I hope that I’m not alone in my belief that running can serve as a spectacular form of meditation. When I floated this blog idea past my friend, RM, she jokingly(?) replied that running is simply pain — worse yet, pain we willfully inflict upon ourselves. The opposite of a Zen-like state. But I disagree with her sardonic answer, whether or not she really meant it.
The Ritual of Running
When you think about it, running is a ritual. We choose specific garb. We amp ourselves up for the act, getting into the right mindset to head out onto the track. Often, we choose familiar courses when we run. When possible, we run on a specific schedule.
Several of us have dedicated “Running Jam” playlists. But runs themselves have rhythm: the plodding of each footstep, the motion of the arms, the regular cycle of inhaling and exhaling, the beating of our hearts. That seems pretty Zen to me.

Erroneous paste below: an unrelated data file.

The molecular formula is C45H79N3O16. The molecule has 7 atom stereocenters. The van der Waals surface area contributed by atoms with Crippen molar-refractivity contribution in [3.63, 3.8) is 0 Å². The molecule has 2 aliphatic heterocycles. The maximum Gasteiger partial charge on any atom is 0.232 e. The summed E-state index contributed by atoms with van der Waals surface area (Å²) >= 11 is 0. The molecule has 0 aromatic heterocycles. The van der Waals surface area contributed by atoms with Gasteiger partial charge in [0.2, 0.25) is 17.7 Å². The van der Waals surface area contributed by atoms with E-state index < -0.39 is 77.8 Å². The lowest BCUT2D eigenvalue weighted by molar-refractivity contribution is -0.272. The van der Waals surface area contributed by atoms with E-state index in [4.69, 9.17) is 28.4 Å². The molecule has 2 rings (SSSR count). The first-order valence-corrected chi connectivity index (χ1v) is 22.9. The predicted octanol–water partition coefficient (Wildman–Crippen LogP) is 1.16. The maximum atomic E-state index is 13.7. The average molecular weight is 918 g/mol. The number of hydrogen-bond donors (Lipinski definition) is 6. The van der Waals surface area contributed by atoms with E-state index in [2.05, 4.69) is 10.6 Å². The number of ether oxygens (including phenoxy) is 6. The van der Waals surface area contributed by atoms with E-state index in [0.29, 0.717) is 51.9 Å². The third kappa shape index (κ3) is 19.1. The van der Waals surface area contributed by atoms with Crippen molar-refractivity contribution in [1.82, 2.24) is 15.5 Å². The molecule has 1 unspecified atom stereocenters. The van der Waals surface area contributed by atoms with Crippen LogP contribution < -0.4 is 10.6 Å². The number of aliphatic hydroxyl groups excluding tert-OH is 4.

This natural rhythm can’t help but attune you with your body and the ‘here and now.’ You are in the moment with every step you take, aware of your breathing, your balance, and yes, even your pain.
Running as a Tool for Inspiration
Often, when I suffer a creative block or have a weighty decision on my conscience, I find that a good run helps clear my mind. It seems to become more receptive to new ideas, inspiration, or resolutions.
Lost in the steady plodding of my footsteps, in harmony with body and surroundings, my mind is free to wander. When I’m out running, I can’t send any emails or return any calls. There are no video chats or domestic distractions. For a few brief, glorious moments, deadlines do not exist. No one expects anything of me, so my mind can relax. Sometimes, it finds marvelous things when it wanders.
Give it a try.
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